Circuit Judge Doug Martin
of Fayetteville has issued a formal order that quashes a state effort to block
requests for information and sworn testimony from legislators and other state officials about the motivation behind the state law that prohibits cities from enacting local ordinances that extend civil rights protection to gay people.
We'd reported previously on the substance of the ruling. But his formal order issued today lays out his finding that the state not only fought the effort to produce information such as e-mails, it also made no reasonable effort to comply with the requests, as the law required. He also rejected an argument that legislators couldn't be questioned about matters on which they'd engaged in debate. They may not be PROSECUTED for anything they say in a debate, but that's not an issue in this civil lawsuit. The judge said the request for information was overbroad but most of the issues could have been worked out without court intervention had the state not resisted. The information request targets, first, sponsors of the pro-discrimination law, Sen. Bart Hester
and Rep. Bob Ballinger.
The state contends that motivation behind the law is irrelevant. The state insists that the law in question on its face says nothing discriminatory. Clever, but disingenuous. The law was passed specifically to prevent protection against discrimination not mentioned in the state civil rights law — discrimination against LGBT people. It has always been clear that the law was passed to prevent anyone from doing anything to discourage discrimination against gay people in employment, housing or public accommodation. When Fayetteville passed such an ordinance, and it survived a vote repeal effort, those who favor gay discrimination sued to enforce the state law. The Arkansas Supreme Cour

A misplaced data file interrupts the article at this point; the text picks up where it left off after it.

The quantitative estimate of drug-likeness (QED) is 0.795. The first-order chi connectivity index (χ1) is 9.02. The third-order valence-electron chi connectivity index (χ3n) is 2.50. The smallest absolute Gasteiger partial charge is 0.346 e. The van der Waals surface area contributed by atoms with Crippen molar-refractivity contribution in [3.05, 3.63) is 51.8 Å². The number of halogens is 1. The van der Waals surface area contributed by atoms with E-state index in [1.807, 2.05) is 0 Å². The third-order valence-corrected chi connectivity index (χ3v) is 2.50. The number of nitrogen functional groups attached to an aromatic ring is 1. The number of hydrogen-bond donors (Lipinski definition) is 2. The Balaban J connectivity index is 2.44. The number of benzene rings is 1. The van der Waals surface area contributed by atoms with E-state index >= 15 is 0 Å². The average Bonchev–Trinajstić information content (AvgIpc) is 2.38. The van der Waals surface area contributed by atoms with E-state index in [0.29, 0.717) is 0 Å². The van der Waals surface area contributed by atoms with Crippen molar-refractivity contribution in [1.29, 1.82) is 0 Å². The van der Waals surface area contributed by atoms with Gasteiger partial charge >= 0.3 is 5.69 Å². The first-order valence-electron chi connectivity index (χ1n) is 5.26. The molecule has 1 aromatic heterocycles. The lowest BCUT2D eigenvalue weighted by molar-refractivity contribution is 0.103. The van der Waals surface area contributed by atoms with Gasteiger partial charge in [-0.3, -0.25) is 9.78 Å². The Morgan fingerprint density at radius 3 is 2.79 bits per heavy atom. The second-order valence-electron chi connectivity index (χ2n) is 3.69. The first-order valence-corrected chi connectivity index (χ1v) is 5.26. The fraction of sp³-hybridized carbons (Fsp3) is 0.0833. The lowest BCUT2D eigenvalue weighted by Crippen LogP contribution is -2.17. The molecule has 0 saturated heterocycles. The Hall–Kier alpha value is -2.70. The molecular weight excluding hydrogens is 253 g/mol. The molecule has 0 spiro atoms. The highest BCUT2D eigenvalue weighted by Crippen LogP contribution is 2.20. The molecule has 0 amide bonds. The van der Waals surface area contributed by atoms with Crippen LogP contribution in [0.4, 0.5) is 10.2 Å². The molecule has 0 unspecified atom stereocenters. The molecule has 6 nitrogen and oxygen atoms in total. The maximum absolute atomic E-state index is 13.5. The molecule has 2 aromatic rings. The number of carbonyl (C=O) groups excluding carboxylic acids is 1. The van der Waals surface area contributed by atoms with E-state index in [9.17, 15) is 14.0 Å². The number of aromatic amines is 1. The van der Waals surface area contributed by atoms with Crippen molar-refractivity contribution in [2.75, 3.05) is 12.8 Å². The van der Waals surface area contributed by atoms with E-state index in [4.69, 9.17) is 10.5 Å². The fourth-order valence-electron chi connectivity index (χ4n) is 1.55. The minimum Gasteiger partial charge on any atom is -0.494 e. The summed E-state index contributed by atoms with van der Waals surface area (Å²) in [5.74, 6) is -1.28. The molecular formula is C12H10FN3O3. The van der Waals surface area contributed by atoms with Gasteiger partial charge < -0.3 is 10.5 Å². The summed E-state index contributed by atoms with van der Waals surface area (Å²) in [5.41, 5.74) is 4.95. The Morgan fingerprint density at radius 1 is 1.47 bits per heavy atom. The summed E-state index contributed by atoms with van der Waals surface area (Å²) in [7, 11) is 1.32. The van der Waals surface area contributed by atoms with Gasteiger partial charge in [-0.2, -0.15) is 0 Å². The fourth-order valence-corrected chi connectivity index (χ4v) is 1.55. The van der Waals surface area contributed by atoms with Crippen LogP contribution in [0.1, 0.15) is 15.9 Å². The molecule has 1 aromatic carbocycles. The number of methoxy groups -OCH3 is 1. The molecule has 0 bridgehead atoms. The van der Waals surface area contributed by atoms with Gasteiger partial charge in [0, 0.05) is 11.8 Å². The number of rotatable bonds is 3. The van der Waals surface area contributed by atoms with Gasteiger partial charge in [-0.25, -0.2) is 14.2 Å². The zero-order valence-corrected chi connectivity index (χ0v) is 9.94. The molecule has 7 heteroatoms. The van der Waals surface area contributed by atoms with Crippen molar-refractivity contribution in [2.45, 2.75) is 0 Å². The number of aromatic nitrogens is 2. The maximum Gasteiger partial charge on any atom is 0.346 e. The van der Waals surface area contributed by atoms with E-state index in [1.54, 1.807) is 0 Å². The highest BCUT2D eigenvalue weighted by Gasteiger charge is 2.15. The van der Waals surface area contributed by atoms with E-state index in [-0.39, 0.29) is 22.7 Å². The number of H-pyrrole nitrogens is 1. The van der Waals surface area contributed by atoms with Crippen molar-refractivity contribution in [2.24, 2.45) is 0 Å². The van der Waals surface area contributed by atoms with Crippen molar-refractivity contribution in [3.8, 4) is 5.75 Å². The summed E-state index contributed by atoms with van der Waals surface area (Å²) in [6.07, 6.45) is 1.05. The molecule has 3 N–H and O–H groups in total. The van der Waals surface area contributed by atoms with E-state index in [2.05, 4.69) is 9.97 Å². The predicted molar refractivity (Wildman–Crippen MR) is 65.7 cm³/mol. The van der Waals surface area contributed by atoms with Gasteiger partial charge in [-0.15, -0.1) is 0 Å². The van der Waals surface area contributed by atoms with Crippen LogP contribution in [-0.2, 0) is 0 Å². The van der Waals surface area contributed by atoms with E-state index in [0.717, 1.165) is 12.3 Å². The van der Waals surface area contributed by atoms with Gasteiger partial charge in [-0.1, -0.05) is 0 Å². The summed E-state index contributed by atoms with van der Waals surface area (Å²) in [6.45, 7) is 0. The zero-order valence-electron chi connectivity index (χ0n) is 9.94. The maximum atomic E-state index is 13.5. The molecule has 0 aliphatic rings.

t has upheld the pre-emption law,
but didn't rule on whether it amounted to unconstitutional discrimination against a specific class of people.
The judge quoted a brief filed by PFLAG, a gay rights support group, that cited a federal court ruling that says "even a facially neutral statute is unconstitutional when there is proof that a discriminatory purpose was a motivating factor in its adoption." He said "animus" on the part of the legislature is extremely relevant. He also said there was no basis in law for a claim of executive privilege asserted by the state for the governor, lieutenant governor, attorney general and others.
The judge also rejected the state's request for a protective order on any material produced. "The court can conceive of no irreparable injury" of denial of a protective order. Think about it. The state wants to make secret why it passed a public law?
Discrimination was THE motivating factor in passage of this law. Any honest legislator or lawyer would admit as much. But Attorney General Leslie Rutledge
and discrimination-law-sponsor Rep. Bob Ballinger'
s law firm are on
this case, so ......
The judge's order is worth reading, but I'm having trouble convering
the PDF to a form thaqt
can be poste4d, to understand how hard the state is fighting having to admit what this is all about. Fayetteville is defending its ordinance and the ACLU and PFLAG have joined to help. The judge said there will still be a time for the state to assert privilege on specific points, such as attorney-client communications.